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Time Shift Accident

Chronosthesia

Review by Gary Hill

This new release is an instrumental album. It has a nice variety of music, never feeling redundant or tired. It's most often in the zone between pure progressive rock and fusion. It's tough to make an instrumental set that can really hold the interest  of the listener from start to finish, but these guys have pulled it off with style.

This review is available in book format (hardcover and paperback) in Music Street Journal: 2020  Volume 1 at lulu.com/strangesound.

Track by Track Review
Cold Case
Fast paced piano starts this. The cut eventually makes its way from there to a smoking hot progressive rock jam. As this instrumental continues it has some intriguing shifts. There are some definite fusion based moments built into it. It's really quite an interesting number that manages to keep it interesting and even surprise from time to time.
Boonar Eclipse
A bit harder rocking, this is another killer instrumental prog tune. It is a bit less dynamic than the opener was, but has plenty of changes nonetheless. It definitely gets into fusion zones at times. In fact, I'm reminded of Al Di Meolo and also Weather Report for quite a bit of this.
Ignalina Forest
The fusion really dominates this one. I dig the bass groove as it opens. There is some killer piano exploration, too. The Di Meola thing is even more of an appropriate reference on this tune.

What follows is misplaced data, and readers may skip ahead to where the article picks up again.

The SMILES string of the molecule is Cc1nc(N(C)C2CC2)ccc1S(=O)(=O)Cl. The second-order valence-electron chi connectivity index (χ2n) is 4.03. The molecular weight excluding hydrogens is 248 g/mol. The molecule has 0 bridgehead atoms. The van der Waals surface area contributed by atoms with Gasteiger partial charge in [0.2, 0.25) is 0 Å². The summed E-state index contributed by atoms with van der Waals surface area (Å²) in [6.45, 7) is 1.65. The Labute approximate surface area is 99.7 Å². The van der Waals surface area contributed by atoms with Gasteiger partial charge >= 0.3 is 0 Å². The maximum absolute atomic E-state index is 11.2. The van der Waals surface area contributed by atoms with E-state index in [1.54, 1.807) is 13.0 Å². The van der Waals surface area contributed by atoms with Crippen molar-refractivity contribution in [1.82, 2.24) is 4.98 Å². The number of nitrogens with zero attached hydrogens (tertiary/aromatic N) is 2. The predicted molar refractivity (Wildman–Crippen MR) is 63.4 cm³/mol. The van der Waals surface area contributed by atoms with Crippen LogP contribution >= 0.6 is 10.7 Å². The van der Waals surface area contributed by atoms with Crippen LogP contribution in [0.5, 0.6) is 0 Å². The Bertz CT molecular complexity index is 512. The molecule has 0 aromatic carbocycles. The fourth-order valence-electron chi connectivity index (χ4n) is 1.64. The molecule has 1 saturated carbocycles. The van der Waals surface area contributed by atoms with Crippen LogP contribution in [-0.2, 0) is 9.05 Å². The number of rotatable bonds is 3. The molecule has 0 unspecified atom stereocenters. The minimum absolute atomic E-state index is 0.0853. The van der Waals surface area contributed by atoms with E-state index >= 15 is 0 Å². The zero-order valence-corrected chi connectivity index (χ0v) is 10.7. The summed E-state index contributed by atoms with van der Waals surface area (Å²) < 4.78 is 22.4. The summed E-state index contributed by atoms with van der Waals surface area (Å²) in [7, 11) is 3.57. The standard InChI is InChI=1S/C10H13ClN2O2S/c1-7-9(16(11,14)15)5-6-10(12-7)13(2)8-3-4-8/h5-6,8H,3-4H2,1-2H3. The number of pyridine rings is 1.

Wish
While this piece is mellower, it has plenty of that fusion thing on hand. It really has a cool groove to it, too.
Damascus Dance
At almost eleven-and-a-half minutes of music, this is the epic of the piece. It starts with a mysterious sounding element. It grows out into some suitably middle-Eastern based stuff to carry it from there. It works through that in rocking fusion zones before dropping way down for a bass-led movement. The cut gets into some metallic territory further down the road. There is also some smoking hot bass work here. This really gets crunchy at times.  We get some cool instrumental work from various instruments throughout the course of this thing.
Pompei
The keyboards really create a lot of the magic on this tune. It still has a fusion element to it, but overall lands closer to an electronic prog zone. It's a killer tune, either way, though. It also has some great guitar sounds.
Borsuki
Piano starts this and holds it for a time.  Guitar gradually comes in as it explores a jazzy zone. While a more full arrangement is adopted, this is still a bit mellower than some the rest. It has plenty of fusion in the mix, too. There is some killer piano exploration further down the musical road. There is also some scorching hot guitar work further down the road when the cut really gets into more rocking soundscapes.
The Hand of God
There is plenty of rocking sound built into this thing. It's also quite fusion-like. I dig the soaring guitar work on the piece. You can't overlook the bass lines, though. All in all, this has more of that Di Meola vibe. This tune gets pretty hard rocking at times.
 
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